Anyone listening to the radio or watching the news on 1st October will have picked up on the fact that new discrimination legislation took effect at the beginning of the month. But will the Equality Act have as much impact on most people’s lives as the journalists might have suggested?

The Act brings together a lot of existing legislation and uses slightly different terminology - the grounds for discrimination such as race, sex, age or marital status are now known as “protected characteristics” – but it is the practical impact rather than the legal detail of the Act that will be of interest to the general public.

So what do you need to know about? For one thing employers are now prevented from asking job applicants about health (including any disability) before making a job offer except in limited specified circumstances such as to establish whether reasonable adjustments need to be made to allow the job applicant to undertake the role. The Act also puts in statutory form the right to claim “associative discrimination” and “perceptive discrimination”. The first of these makes clear that employees can claim that they have been discriminated against as a consequence of their association with someone else who has a protected characteristic, perhaps giving protection to the parent of a disabled child. The latter means employees will be able to claim they have been discriminated against as a consequence of the incorrect perception that they have a particular characteristic, for example where it is assumed a heterosexual employee is actually gay and is harassed as a consequence of that. Protection from “third party harassment” - in other words employees claiming they have been harassed at work, but by a member of the public or a client rather than a colleague – is also significantly extended by the Equality Act. There were already rules in place protecting employees from sexual harassment of this kind, but the Act extends this to include age, disability, gender reassignment, race, religion or belief and sexual orientation. Employers must take reasonable steps to prevent this sort of harassment from occurring.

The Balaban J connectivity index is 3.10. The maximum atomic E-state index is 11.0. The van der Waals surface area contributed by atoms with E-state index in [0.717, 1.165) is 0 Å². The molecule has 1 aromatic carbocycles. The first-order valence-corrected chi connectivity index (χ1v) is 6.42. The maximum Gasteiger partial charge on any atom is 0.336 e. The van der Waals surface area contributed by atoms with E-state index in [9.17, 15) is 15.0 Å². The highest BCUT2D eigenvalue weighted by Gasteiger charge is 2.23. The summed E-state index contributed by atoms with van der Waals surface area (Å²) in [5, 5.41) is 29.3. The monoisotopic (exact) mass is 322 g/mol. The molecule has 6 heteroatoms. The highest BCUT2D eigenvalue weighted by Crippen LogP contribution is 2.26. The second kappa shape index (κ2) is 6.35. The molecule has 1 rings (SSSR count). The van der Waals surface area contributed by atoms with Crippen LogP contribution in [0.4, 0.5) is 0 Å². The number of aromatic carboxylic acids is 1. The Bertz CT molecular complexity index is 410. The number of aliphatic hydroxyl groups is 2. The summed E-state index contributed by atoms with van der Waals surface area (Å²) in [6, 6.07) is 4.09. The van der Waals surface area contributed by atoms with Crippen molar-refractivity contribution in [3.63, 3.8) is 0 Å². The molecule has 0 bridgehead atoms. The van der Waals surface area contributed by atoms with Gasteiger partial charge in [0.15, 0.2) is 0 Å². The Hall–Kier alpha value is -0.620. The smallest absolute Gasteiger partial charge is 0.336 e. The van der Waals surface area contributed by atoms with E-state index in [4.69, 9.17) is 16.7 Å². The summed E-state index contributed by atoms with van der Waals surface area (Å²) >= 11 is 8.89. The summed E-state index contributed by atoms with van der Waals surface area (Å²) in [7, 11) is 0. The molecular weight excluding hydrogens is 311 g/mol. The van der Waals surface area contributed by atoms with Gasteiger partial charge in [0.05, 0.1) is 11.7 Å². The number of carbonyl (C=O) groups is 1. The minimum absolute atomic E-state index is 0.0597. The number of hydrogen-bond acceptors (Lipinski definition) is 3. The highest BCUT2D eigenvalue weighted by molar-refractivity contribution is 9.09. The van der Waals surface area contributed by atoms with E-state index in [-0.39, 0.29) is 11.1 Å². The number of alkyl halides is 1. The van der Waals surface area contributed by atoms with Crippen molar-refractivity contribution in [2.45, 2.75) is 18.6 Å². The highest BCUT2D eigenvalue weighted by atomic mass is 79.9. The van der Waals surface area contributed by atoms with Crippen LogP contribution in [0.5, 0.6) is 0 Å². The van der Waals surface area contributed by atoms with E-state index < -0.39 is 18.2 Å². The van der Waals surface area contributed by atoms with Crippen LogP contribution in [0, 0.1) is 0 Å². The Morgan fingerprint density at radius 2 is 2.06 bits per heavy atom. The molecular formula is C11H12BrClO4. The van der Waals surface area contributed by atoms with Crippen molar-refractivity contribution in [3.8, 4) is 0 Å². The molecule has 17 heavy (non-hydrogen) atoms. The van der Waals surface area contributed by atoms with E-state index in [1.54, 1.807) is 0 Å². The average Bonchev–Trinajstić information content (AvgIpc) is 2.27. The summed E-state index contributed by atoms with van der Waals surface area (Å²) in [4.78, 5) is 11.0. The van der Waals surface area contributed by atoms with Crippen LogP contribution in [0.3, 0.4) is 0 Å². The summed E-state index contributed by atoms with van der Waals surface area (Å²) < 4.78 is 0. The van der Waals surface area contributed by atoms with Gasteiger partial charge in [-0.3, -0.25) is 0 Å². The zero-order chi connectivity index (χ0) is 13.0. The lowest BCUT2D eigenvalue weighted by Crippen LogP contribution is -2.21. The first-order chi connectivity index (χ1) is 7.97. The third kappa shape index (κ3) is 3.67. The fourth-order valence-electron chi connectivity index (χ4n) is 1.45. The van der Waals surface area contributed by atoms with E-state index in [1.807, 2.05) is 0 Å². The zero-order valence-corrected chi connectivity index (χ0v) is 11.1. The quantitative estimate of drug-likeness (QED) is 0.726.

The Government are still considering whether or when to implement some of the other provisions of the Act, including positive action on recruitment and promotion which would mean applicants with protected characteristics could be selected for jobs before other candidates who are equally qualified.

So have the press got it right? Partially. The Act is likely to impact on people’s lives, but perhaps not in the areas that have been focussed on such as pay secrecy clauses. The extension of harassment protection referred to above and the fact that disability discrimination claims will arguably be made easier as a result of some of the changes are likely to have a more direct impact.